I advise many patients that testosterone replacement will help increase your desire for sexual activity, and can improve your erectile dysfunction (ED). The primary treatment for ED is not testosterone replacement, however, testosterone does play a pivotal role in maintaining penile tissue health and function. We know some men do see a significant improvement in their erectile function while on testosterone therapy. This may be due to several factors. First, we find many men with hypogonadism to have other associated conditions that can cause ED which includes diabetes, hypertension, elevated lipid profiles, and obesity. Testosterone replacement improves insulin sensitivity, reduces obesity, improves body composition, encourages a healthier lifestyle change and reverses metabolic derangements. This process may assist in improving erectile function. Second, testosterone does have an effect on erectile tissues (cavernosa). Within the cavernosa of the penis are androgen receptors. Testosterone replacement therapy enhances activation of androgen receptors, up regulating nitric oxide synthase (NOS) and promoting new DNA synthesis. NOS is the principal enzyme responsible for penile smooth muscle relaxation and achievement of tumescence (engorgement of blood within the penis to achieve an erection).

Men who are hypogonadal and have erectile dysfunction (ED) may not respond to PDE5 inhibitors such as Viagra and Cialis. Testosterone replacement has been shown in clinical trials to improve the response to oral ED meds. A meta-analysis of the results of testosterone replacement therapy on sexual function as measured by the International Index of erectile function scores (IIEF) found an increase in IIEF scores with a mean difference of 2.31 in men with testosterone therapy replacement. Furthermore, other aspects of the IIEF score domains were also improved including libido, intercourse satisfaction, orgasm, and overall sexual satisfaction. Checking testosterone in men with ED is imperative to optimize and obtain the best results.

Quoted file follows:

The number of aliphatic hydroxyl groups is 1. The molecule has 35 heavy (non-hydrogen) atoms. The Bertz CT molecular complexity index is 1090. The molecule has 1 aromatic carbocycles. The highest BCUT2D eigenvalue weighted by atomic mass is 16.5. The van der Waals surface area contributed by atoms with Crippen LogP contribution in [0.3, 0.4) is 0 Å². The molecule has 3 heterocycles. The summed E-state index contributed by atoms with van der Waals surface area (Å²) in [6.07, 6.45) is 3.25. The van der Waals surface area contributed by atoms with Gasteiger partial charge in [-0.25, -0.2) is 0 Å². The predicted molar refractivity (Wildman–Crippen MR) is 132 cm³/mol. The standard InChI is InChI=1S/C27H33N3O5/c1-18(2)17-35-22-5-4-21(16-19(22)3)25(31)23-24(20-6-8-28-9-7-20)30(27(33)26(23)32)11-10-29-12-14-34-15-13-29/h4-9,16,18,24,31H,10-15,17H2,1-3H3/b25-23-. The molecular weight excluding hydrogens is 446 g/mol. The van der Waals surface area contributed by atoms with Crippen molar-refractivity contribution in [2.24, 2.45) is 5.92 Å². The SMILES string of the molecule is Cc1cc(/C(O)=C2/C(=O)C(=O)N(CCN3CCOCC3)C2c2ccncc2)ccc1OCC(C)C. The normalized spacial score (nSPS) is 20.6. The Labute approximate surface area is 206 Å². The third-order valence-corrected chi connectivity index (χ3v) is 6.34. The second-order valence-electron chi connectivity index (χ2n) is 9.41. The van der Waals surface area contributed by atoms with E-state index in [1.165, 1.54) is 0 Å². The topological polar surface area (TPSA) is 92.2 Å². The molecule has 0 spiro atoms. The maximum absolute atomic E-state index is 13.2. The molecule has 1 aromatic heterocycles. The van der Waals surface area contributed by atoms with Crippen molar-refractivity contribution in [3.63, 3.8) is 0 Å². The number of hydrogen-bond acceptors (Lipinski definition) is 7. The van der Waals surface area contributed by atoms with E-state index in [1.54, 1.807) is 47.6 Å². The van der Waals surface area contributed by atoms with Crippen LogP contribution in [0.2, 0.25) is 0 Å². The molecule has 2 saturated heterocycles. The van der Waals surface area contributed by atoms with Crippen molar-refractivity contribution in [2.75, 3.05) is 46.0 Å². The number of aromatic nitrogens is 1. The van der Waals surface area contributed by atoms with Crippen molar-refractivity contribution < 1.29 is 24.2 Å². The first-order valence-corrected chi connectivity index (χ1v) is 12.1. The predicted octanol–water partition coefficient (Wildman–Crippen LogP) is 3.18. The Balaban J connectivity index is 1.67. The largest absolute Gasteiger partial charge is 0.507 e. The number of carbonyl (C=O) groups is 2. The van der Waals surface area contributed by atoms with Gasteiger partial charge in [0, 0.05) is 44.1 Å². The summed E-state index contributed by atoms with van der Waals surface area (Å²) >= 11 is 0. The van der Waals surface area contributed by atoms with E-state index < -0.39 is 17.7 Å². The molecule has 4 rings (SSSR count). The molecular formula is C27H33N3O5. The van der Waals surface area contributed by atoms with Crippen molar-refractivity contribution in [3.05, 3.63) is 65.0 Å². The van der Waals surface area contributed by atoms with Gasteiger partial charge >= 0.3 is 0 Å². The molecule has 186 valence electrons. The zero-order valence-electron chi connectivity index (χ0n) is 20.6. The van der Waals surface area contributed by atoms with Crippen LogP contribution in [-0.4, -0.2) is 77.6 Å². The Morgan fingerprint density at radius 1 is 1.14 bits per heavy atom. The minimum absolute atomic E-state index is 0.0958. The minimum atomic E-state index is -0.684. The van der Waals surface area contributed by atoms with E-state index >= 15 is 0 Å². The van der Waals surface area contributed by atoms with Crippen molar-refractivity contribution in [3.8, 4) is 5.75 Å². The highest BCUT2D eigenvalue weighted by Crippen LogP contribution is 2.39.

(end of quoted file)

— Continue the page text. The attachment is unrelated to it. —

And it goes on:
The workup for E.D, in short, begins with a history and physical examination to define the cause of the condition and differentiating between a neurogenic, vasculogenic or psychogenic causes of ED. Defining the cause for ED will direct the proper treatment. More often oral medications, termed PDE5 inhibitors are first-line therapy, followed by injection therapy and possibly a penile implant to follow. This algorithm can differ depending on several variables, patient health, medication usage, obesity, and recent pelvic surgery or trauma and psychogenic causes. Men with low testosterone who have ED can benefit from testosterone replacement significantly.

How can I boost my Testosterone Naturally?

The best way to improve your testosterone naturally is with a healthy diet and regular exercise that consists of both resistance training and vigorous aerobic exercise. A study by the American Physiological Society applied a 12-week vigorous exercise program to overweight males. The study looked specifically at the effect of a regular exercise program on testosterone levels. None of the men in the study performed regular daily exercise. The men completed a 40-60-minute jogging or walking exercise one to three days per week. Findings confirmed that all parameters of testosterone levels were increased including total and bioavailable testosterone levels. The takeaway message I advocate to all our patients is a healthy lifestyle accompanied by a well-balanced diet and regular exercise routine will improve your testosterone naturally. Men who are also on TRT will have enhanced results to therapy if they abide by the regimen as well.

Another way exercise can boost testosterone naturally is through a regiment called HIIT workouts. HIIT stands for high-intensity interval workouts. This includes a regiment using moderate and heavy weights during a high intensity burst of exercising. Then during the rest period you say active until again repeating the short burst of high intensity exercise with weights. This training is then repeated. Lightweight with high repetitions will increase endurance and burn fat and enhance metabolism. Workouts that are efficient to boost testosterone levels and increase metabolism are both aerobic in nature and include resistance.